Research Article: The evidence of metabolic-improving effect of metformin in Ay/a mice with genetically-induced melanocortin obesity and the contribution of hypothalamic mechanisms to this effect

Date Published: March 14, 2019

Publisher: Public Library of Science

Author(s): Kira Derkach, Irina Zakharova, Inna Zorina, Andrey Bakhtyukov, Irina Romanova, Liubov Bayunova, Alexander Shpakov, Guillermo López Lluch.

http://doi.org/10.1371/journal.pone.0213779

Abstract

In diet-induced obesity, metformin (MF) has weight-lowering effect and improves glucose homeostasis and insulin sensitivity. However, there is no information on the efficiency of MF and the mechanisms of its action in melanocortin-type obesity. We studied the effect of the 10-day treatment with MF at the doses of 200, 400 and 600 mg/kg/day on the food intake and the metabolic and hormonal parameters in female C57Bl/6J (genotype Ay/a) agouti-mice with melanocortin-type obesity, and the influence of MF on the hypothalamic signaling in obese animals at the most effective metabolic dose (600 mg/kg/day). MF treatment led to a decrease in food intake, the body and fat weights, the plasma levels of glucose, insulin and leptin, all increased in agouti-mice, to an improvement of the lipid profile and glucose sensitivity, and to a reduced fatty liver degeneration. In the hypothalamus of obese agouti-mice, the leptin and insulin content was reduced and the expression of the genes encoding leptin receptor (LepR), MC3- and MC4-melanocortin receptors and pro-opiomelanocortin (POMC), the precursor of anorexigenic melanocortin peptides, was increased. The activities of AMP-activated kinase (AMPK) and the transcriptional factor STAT3 were increased, while Akt-kinase activity did not change from control C57Bl/6J (a/a) mice. In the hypothalamus of MF-treated agouti-mice (10 days, 600 mg/kg/day), the leptin and insulin content was restored, Akt-kinase activity was increased, and the activities of AMPK and STAT3 were reduced and did not differ from control mice. In the hypothalamus of MF-treated agouti-mice, the Pomc gene expression was six times higher than in control, while the gene expression for orexigenic neuropeptide Y was decreased by 39%. Thus, we first showed that MF treatment leads to an improvement of metabolic parameters and a decrease of hyperleptinemia and hyperinsulinaemia in genetically-induced melanocortin obesity, and the specific changes in the hypothalamic signaling makes a significant contribution to this effect of MF.

Partial Text

Biguanide metformin (MF) is the first-line pharmacologic agent for management of the type 2 diabetes mellitus and metabolic syndrome [1]. Acting on the peripheral tissues of diabetic individuals, the MF improves their sensitivity to insulin and reduces the plasma glucose levels due to both an inhibition of gluconeogenesis and a decrease of glucose production by hepatocytes [1]. Nowadays, the obtained clinical evidences show that the MF can be an effective drug for the treatment of both diabetic and non-diabetic patients with obesity [2–4]. The MF treatment of obese animals and patients has the weight- and fat-lowering effects and improves the glucose and insulin sensitivity [5–8]. The effectiveness of MF to treat the different types of obesity varies greatly and depends on the etiology of obesity, its severity and duration, as well as on the comorbid metabolic disorders, such as diabetes mellitus and metabolic syndrome. There is no evidence of a therapeutic effect of MF on the melanocortin-type obesity that is induced by chronic inhibition of the type 4 melanocortin receptor (MC4R). The weakening of hypothalamic MC4R-signaling can be caused by the reduced level of pro-opiomelanocortin (POMC), a precursor of the melanocortin peptides with MC4R-agonistic activity, by the increased levels of agouti-related peptide (AgRP) and agouti-signaling protein-1 (ASIP1), the endogenous MC4R antagonists, and by the impaired activity of MC4R due to inactivation mutations in the Mc4r gene [9–17]. Currently, the effective drugs to prevent and treat the melanocortin-type obesity are not developed [18–20], which makes it necessary to develop the new pharmacological approaches for its correction, including the use of MF.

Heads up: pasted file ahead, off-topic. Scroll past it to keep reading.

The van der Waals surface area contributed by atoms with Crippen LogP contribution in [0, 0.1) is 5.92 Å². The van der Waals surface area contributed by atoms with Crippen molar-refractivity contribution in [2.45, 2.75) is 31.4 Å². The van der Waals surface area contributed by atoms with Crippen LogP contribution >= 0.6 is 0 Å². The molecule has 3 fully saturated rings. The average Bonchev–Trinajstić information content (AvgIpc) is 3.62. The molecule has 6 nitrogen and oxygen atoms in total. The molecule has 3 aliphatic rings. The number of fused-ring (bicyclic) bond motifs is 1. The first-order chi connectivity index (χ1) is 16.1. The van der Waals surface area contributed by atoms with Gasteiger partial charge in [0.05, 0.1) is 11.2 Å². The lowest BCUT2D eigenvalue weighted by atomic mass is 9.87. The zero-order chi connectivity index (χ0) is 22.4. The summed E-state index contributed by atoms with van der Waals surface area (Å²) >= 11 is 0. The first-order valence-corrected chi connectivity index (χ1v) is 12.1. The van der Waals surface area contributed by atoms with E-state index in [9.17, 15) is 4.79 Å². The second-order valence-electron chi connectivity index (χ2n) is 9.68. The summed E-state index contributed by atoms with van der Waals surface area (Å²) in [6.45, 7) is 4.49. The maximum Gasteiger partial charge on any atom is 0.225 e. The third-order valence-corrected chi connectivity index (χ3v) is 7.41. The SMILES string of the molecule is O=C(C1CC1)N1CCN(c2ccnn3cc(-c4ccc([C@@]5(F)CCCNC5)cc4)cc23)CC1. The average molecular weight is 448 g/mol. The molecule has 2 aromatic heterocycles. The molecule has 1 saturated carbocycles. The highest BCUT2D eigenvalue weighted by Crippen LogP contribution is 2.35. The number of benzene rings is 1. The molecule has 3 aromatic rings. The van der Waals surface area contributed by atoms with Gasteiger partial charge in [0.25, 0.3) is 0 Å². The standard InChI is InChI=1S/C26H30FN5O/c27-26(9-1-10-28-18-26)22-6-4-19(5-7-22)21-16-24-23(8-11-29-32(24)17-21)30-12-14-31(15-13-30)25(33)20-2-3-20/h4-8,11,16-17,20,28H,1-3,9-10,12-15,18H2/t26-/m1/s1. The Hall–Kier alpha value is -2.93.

The results obtained by us indicate that the agouti-mice with the “yellow” mutation at the mouse agouti locus (Ay) associated with the overexpression of ASIP1, the endogenous antagonist of the MC1R and MC4R had the increased body weight and fat mass, the elevated levels of glucose, insulin and leptin, the impaired glucose tolerance and the altered lipid metabolism (Fig 8). These data indicate the decreased glucose, insulin and leptin sensitivity and the signs of dyslipidemia in MC4R signaling-deficient animals, and are in a good agreement with the previously obtained results on metabolic abnormalities and hyperleptinemia in obese agouti-mice [49, 50, 57].

In agouti-mice with ASIP1-induced melanocortin-type obesity, hypothalamic signaling cascades and factors regulating food intake and metabolic processes and the compensatory mechanisms that are triggered in the response to chronic suppression of the melanocortin system was first studied. It was established that the intrahypothalamic leptin and insulin levels in obese agouti-mice was reduced due to the peripheral leptin and insulin resistance and the impaired transport of leptin and insulin through the BBB. The increase in both the LepR expression and the STAT3 activity was necessary to improve the response of the hypothalamic leptin system to leptin, resulting in the increased expression of the Pomc gene. The increased expression of genes encoding POMC and the melanocortin receptors, MC3R and MC4R, is the compensatory mechanism for prevention of ASIP1-mediated inhibition of the MC4R-signaling in the obese agouti-mice.

 

Source:

http://doi.org/10.1371/journal.pone.0213779

 

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